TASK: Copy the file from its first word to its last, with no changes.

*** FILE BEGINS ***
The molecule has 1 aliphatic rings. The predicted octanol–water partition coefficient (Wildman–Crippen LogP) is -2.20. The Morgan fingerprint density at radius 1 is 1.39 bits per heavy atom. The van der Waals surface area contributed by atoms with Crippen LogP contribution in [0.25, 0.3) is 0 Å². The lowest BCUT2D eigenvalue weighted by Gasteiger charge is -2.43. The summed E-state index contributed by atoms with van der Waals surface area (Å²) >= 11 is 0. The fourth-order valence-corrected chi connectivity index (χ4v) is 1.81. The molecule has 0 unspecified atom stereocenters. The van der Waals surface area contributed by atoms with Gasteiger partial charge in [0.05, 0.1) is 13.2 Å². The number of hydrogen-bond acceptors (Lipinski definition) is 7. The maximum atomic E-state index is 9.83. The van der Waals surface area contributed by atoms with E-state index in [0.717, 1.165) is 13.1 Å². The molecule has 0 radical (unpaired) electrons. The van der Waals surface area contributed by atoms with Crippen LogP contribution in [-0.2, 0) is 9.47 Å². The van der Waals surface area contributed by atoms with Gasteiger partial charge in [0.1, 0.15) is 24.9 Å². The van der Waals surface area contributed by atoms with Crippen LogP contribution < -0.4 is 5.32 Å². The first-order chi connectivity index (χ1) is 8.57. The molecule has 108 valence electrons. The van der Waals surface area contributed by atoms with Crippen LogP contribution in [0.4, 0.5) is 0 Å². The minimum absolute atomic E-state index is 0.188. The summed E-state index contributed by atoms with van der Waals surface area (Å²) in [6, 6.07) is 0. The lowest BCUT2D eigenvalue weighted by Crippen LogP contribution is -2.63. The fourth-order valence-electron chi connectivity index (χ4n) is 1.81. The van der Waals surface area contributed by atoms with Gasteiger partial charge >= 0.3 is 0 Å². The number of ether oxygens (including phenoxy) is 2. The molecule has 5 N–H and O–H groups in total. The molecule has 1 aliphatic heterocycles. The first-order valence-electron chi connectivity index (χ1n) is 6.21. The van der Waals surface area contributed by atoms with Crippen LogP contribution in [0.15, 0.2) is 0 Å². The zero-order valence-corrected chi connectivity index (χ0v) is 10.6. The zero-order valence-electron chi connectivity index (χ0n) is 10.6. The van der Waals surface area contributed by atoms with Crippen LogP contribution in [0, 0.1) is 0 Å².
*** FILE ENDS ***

The molecule has 1 aliphatic rings. The predicted octanol–water partition coefficient (Wildman–Crippen LogP) is -2.20. The Morgan fingerprint density at radius 1 is 1.39 bits per heavy atom. The van der Waals surface area contributed by atoms with Crippen LogP contribution in [0.25, 0.3) is 0 Å². The lowest BCUT2D eigenvalue weighted by Gasteiger charge is -2.43. The summed E-state index contributed by atoms with van der Waals surface area (Å²) >= 11 is 0. The fourth-order valence-corrected chi connectivity index (χ4v) is 1.81. The molecule has 0 unspecified atom stereocenters. The van der Waals surface area contributed by atoms with Gasteiger partial charge in [0.05, 0.1) is 13.2 Å². The number of hydrogen-bond acceptors (Lipinski definition) is 7. The maximum atomic E-state index is 9.83. The van der Waals surface area contributed by atoms with E-state index in [0.717, 1.165) is 13.1 Å². The molecule has 0 radical (unpaired) electrons. The van der Waals surface area contributed by atoms with Crippen LogP contribution in [-0.2, 0) is 9.47 Å². The van der Waals surface area contributed by atoms with Gasteiger partial charge in [0.1, 0.15) is 24.9 Å². The van der Waals surface area contributed by atoms with Crippen LogP contribution < -0.4 is 5.32 Å². The first-order chi connectivity index (χ1) is 8.57. The molecule has 108 valence electrons. The van der Waals surface area contributed by atoms with Crippen LogP contribution in [0.4, 0.5) is 0 Å². The minimum absolute atomic E-state index is 0.188. The summed E-state index contributed by atoms with van der Waals surface area (Å²) in [6, 6.07) is 0. The lowest BCUT2D eigenvalue weighted by Crippen LogP contribution is -2.63. The fourth-order valence-electron chi connectivity index (χ4n) is 1.81. The van der Waals surface area contributed by atoms with Gasteiger partial charge >= 0.3 is 0 Å². The number of ether oxygens (including phenoxy) is 2. The molecule has 5 N–H and O–H groups in total. The molecule has 1 aliphatic heterocycles. The first-order valence-electron chi connectivity index (χ1n) is 6.21. The van der Waals surface area contributed by atoms with Crippen LogP contribution in [0.15, 0.2) is 0 Å². The zero-order valence-corrected chi connectivity index (χ0v) is 10.6. The zero-order valence-electron chi connectivity index (χ0n) is 10.6. The van der Waals surface area contributed by atoms with Crippen LogP contribution in [0, 0.1) is 0 Å².